Ireland and Apple take Brussels to court
Apple and Ireland are appealing the European Commission's summer ruling that the company must pay 13 billion euros in back taxes in the Republic of Ireland. Brussels accuses Apple of exploiting Irish laws to avoid the taxes on all its profits made in the EU. Dublin criticised the decision saying the Commission is interfering with the country's sovereignty. Is Ireland doing the dirty work for Apple?
Don't make a scapegoat of Dublin
The real problem is other states that still make it possible for multinational companies to avoid paying taxes, The Irish Independent complains:
“There has been a suspicion that the EU has been moving relentlessly towards singling this country out for its remarkable success in attracting foreign multi-nationals to these shores. There are compelling arguments for reform of the laws and the tightening of international loopholes that enable companies to escape their full responsibilities. But, to lay the blame on the Irish government for the failure of other countries to make sure their tax regimes are not porous, amounts to a flagrant over-reach on the part of the Commission.”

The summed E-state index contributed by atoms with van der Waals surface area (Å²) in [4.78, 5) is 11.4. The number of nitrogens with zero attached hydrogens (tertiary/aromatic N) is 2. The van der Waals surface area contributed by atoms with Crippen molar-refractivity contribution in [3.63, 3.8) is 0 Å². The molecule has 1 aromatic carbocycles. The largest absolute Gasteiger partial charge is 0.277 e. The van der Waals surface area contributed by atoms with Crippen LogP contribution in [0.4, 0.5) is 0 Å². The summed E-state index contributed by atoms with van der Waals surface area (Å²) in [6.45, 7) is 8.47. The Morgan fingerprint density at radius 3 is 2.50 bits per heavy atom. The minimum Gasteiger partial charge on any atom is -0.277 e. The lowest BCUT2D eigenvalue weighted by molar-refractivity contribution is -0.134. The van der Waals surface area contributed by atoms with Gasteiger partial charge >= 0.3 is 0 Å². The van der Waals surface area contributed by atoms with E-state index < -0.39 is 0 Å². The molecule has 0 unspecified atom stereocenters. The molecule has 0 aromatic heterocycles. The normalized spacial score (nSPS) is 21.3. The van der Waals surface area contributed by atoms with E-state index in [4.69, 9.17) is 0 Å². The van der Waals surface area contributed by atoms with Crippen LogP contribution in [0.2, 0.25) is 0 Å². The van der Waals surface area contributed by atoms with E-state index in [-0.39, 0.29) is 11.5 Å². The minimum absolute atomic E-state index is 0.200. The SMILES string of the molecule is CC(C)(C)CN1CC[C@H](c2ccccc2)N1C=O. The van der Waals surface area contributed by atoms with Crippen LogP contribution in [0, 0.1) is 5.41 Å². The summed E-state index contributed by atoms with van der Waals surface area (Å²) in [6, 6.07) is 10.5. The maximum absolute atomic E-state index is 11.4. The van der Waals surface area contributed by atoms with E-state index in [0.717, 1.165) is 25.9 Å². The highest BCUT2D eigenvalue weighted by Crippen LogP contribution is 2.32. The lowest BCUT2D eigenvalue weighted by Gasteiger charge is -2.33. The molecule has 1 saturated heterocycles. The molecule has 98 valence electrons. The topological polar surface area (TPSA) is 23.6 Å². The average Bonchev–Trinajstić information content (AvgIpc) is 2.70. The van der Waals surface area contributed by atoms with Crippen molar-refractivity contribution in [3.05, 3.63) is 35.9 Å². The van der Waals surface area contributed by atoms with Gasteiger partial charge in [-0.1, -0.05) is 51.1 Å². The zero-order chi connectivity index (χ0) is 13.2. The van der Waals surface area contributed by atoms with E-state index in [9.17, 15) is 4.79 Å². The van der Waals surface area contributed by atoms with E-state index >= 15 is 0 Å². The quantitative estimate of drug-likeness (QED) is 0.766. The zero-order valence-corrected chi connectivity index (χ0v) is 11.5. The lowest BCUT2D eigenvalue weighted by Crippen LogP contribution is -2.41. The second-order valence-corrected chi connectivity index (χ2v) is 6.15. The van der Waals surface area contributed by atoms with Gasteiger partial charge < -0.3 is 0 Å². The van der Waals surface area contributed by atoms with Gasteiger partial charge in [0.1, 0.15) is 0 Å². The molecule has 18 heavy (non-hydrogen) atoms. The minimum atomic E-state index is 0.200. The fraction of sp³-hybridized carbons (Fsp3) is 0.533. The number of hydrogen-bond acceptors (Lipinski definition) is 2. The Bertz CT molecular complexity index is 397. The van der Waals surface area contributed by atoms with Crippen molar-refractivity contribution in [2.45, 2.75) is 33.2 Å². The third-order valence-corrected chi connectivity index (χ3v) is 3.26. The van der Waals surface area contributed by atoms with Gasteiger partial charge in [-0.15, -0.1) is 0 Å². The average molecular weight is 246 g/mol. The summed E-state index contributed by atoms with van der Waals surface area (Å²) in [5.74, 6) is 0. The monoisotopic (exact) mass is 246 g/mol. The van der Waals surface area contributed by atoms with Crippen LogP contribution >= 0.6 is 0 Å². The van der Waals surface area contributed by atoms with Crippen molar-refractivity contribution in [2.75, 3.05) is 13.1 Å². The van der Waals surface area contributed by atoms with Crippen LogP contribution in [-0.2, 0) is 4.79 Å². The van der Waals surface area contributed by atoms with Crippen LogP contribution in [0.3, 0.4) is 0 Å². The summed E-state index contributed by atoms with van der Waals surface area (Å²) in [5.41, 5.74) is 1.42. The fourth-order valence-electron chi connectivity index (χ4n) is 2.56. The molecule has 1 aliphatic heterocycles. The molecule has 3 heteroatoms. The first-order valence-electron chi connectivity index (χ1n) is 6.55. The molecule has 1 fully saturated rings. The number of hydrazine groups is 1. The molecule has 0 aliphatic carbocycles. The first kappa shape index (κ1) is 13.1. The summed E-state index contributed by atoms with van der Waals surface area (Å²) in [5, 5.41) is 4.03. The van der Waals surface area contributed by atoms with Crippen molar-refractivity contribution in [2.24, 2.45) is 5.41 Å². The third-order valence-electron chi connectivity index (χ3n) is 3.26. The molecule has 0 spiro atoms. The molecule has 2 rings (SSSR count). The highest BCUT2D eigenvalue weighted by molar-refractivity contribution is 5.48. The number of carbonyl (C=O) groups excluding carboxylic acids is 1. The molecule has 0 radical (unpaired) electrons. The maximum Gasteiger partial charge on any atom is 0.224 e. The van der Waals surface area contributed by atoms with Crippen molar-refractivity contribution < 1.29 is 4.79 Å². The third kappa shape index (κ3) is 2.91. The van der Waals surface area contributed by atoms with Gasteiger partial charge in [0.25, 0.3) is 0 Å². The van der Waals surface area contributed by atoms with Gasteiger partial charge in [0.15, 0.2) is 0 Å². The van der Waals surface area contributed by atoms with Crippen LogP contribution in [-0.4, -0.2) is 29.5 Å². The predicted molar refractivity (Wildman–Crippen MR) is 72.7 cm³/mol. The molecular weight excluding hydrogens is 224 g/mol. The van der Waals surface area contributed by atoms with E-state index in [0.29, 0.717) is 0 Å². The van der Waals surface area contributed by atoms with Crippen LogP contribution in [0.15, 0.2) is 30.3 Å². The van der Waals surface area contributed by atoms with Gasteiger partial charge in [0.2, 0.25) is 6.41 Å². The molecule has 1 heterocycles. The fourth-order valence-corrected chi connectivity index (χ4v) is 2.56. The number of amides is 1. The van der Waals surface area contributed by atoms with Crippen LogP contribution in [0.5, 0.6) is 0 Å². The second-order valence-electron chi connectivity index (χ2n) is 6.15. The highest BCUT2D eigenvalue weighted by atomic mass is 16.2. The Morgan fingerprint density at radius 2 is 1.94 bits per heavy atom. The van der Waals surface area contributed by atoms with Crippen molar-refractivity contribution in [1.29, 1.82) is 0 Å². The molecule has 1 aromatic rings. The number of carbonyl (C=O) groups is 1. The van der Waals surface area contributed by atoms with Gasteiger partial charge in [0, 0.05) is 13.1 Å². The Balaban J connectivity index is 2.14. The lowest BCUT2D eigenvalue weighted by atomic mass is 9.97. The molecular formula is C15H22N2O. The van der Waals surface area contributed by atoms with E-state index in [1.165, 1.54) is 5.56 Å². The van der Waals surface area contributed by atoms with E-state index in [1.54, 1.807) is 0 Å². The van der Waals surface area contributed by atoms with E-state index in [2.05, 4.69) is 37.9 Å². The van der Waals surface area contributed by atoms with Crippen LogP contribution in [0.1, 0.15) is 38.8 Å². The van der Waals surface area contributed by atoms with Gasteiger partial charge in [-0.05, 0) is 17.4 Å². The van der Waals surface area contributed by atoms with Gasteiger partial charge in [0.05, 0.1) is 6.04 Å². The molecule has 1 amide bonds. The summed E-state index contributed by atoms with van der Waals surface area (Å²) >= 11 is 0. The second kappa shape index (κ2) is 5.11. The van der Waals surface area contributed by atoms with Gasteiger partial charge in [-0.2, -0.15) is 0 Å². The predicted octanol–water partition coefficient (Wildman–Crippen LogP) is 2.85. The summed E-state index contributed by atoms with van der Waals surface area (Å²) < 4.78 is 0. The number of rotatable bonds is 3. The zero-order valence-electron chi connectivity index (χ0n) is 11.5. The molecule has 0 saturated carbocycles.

Tax row is ruining Ireland's reputation
The government in Dublin will have a hard time regaining credibility in the confrontation with the EU, the Irish Examiner fears:
“The high-stakes disagreement will undermine important relationships between this country and the EU, the EU and America, this country and America. It will also limit our capacity to offer certainty to those who might invest in this country. The ruling will also support the argument, made so strongly last week by Oxfam, that Ireland is a top-tier tax haven offering sanctuary to international business in a way that undermines this and other societies. Though the Government rejects this charge - one supported by a US Senate committee and the UN - the zeitgeist suggests the Government’s refutation hardly rings with the credibility that might win the day.”